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In recent weeks newspapers around Australia have reported outbreaks of vancomycin-resistant enterococci (VRE) in five Victorian hospitals. To date, VRE has not been a major cause of hospital infection in Australia, unlike the United States where it has become a major nosocomial pathogen. Since 1994, when Australia's first case of VRE was detected, the National Antimicrobial Resistance Surveillance Program (NARSP) has collected data on 69 cases of VRE from around Australia which are presented in a timely report for this issue of CDI.1
The outbreaks in Victoria serve as a reminder that we must constantly examine and improve our public health practices. Vancomycin is currently the last line of treatment against methicillin resistant Staphylococcus aureus, a common cause of nosocomial infection in Australia. Japan and the United States have already seen nosocomial infections with S. aureus that have resistance to vancomycin. Australia needs to heed this warning and re-examine current practice. Community use of antibiotics in Australia is one of the highest in the developed world.2 Antibiotics are also used in animal feeds. The extent to which these practices are contributing to the increasing antibiotic resistant pathogens in humans is largely unknown, but this question is being examined by the Joint Expert Technical Advisory Committee on Antimicrobial Resistance (JETACAR), a joint initiative of the Federal Ministers for Health and Industries. This committee is expected to complete its work before 1999.
Effective infection control in health care settings remains a vital strategy in containing and preventing nosocomial infections. In the National Centre for Disease Control a review of the national infection control guidelines Infection Control in the Health Care Setting is under way. This will utilise experts from across the health care professions in drafting a new national infection control policy. The revised document will include more comprehensive and up-to-date information for controlling antibiotic resistant organisms in health care settings.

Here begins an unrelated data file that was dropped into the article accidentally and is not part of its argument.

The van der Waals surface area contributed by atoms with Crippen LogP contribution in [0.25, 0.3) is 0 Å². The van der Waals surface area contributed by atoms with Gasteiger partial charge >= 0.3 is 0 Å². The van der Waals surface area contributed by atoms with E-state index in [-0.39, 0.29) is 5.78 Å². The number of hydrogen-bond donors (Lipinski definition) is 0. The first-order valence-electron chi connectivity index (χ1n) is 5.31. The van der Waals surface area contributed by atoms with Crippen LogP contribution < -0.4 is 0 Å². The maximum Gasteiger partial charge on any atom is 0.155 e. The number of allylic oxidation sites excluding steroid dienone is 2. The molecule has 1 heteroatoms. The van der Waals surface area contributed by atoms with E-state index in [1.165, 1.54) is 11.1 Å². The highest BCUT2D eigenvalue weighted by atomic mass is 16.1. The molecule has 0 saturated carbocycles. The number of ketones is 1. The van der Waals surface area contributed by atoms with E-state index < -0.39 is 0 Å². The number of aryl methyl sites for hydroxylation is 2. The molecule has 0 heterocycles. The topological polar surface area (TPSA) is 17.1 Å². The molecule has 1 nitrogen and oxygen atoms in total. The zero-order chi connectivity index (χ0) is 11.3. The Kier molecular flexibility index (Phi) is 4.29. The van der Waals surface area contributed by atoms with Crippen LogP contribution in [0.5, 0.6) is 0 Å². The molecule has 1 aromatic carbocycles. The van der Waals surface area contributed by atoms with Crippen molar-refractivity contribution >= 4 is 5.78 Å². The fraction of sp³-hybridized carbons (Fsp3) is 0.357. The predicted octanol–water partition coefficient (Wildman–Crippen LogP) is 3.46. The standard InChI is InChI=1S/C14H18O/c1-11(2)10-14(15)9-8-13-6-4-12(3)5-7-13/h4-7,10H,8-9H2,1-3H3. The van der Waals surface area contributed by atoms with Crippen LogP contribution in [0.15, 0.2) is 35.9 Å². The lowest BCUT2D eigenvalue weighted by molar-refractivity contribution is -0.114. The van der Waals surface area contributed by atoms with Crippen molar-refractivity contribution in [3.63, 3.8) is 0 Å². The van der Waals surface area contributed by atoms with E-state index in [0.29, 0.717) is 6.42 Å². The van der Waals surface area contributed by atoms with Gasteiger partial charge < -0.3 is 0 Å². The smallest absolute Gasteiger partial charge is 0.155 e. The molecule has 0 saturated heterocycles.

Last but not least, outbreaks of VRE remind us of the importance of surveillance. Early detection of resistant organisms can provide important early warnings of changes in our environment that may impact on public health. Without comprehensive active surveillance we can not develop effective or well targeted infection control policies. Surveillance of nosocomial infections and antibiotic resistance in animals and humans has been identified as a high public health priority by the Communicable Disease Network Australia New Zealand.
References1. Bell J, Turnidge J, Coombs G, O'Brien F. Emergence and epidemiology of vancomycin-resistant enterococci in Australia. Commun Dis Intell 1998;22:249-252.
2. McManus P, Hammond ML, Whicker SD, Primrose JG, Mant A, and Fairall SR. Antibiotic use in the Australian community, 1990-1995. MJA 1997;167:124-127.
This article was published in Communicable Diseases Intelligence Volume 22, No 11, 29 October 1998.
Communicable Diseases Surveillance
Communicable Diseases Intelligence